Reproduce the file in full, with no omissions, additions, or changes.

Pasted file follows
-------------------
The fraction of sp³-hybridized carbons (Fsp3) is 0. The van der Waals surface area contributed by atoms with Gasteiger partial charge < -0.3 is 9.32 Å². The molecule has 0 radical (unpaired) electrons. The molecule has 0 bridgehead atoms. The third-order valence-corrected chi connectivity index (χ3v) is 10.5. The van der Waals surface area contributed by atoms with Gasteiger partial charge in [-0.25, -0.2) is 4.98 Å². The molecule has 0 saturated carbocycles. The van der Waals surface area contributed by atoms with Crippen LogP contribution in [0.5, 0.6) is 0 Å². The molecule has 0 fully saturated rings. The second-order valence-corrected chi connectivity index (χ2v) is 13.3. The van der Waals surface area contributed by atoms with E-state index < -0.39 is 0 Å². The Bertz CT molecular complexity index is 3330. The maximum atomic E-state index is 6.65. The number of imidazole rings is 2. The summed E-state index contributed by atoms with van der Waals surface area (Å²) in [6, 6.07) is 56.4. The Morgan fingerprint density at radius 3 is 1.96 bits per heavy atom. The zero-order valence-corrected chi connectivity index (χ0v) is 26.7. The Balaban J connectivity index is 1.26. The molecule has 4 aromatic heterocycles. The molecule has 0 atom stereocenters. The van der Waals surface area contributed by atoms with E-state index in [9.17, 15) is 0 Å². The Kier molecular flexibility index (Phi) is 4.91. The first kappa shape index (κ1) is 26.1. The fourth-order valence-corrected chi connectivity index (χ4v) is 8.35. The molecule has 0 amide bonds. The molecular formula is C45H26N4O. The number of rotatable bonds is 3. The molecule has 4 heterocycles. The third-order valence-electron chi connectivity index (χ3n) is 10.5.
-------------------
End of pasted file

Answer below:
The fraction of sp³-hybridized carbons (Fsp3) is 0. The van der Waals surface area contributed by atoms with Gasteiger partial charge < -0.3 is 9.32 Å². The molecule has 0 radical (unpaired) electrons. The molecule has 0 bridgehead atoms. The third-order valence-corrected chi connectivity index (χ3v) is 10.5. The van der Waals surface area contributed by atoms with Gasteiger partial charge in [-0.25, -0.2) is 4.98 Å². The molecule has 0 saturated carbocycles. The van der Waals surface area contributed by atoms with Crippen LogP contribution in [0.5, 0.6) is 0 Å². The molecule has 0 fully saturated rings. The second-order valence-corrected chi connectivity index (χ2v) is 13.3. The van der Waals surface area contributed by atoms with E-state index < -0.39 is 0 Å². The Bertz CT molecular complexity index is 3330. The maximum atomic E-state index is 6.65. The number of imidazole rings is 2. The summed E-state index contributed by atoms with van der Waals surface area (Å²) in [6, 6.07) is 56.4. The Morgan fingerprint density at radius 3 is 1.96 bits per heavy atom. The zero-order valence-corrected chi connectivity index (χ0v) is 26.7. The Balaban J connectivity index is 1.26. The molecule has 4 aromatic heterocycles. The molecule has 0 atom stereocenters. The van der Waals surface area contributed by atoms with E-state index in [9.17, 15) is 0 Å². The Kier molecular flexibility index (Phi) is 4.91. The first kappa shape index (κ1) is 26.1. The fourth-order valence-corrected chi connectivity index (χ4v) is 8.35. The molecule has 0 amide bonds. The molecular formula is C45H26N4O. The number of rotatable bonds is 3. The molecule has 4 heterocycles. The third-order valence-electron chi connectivity index (χ3n) is 10.5.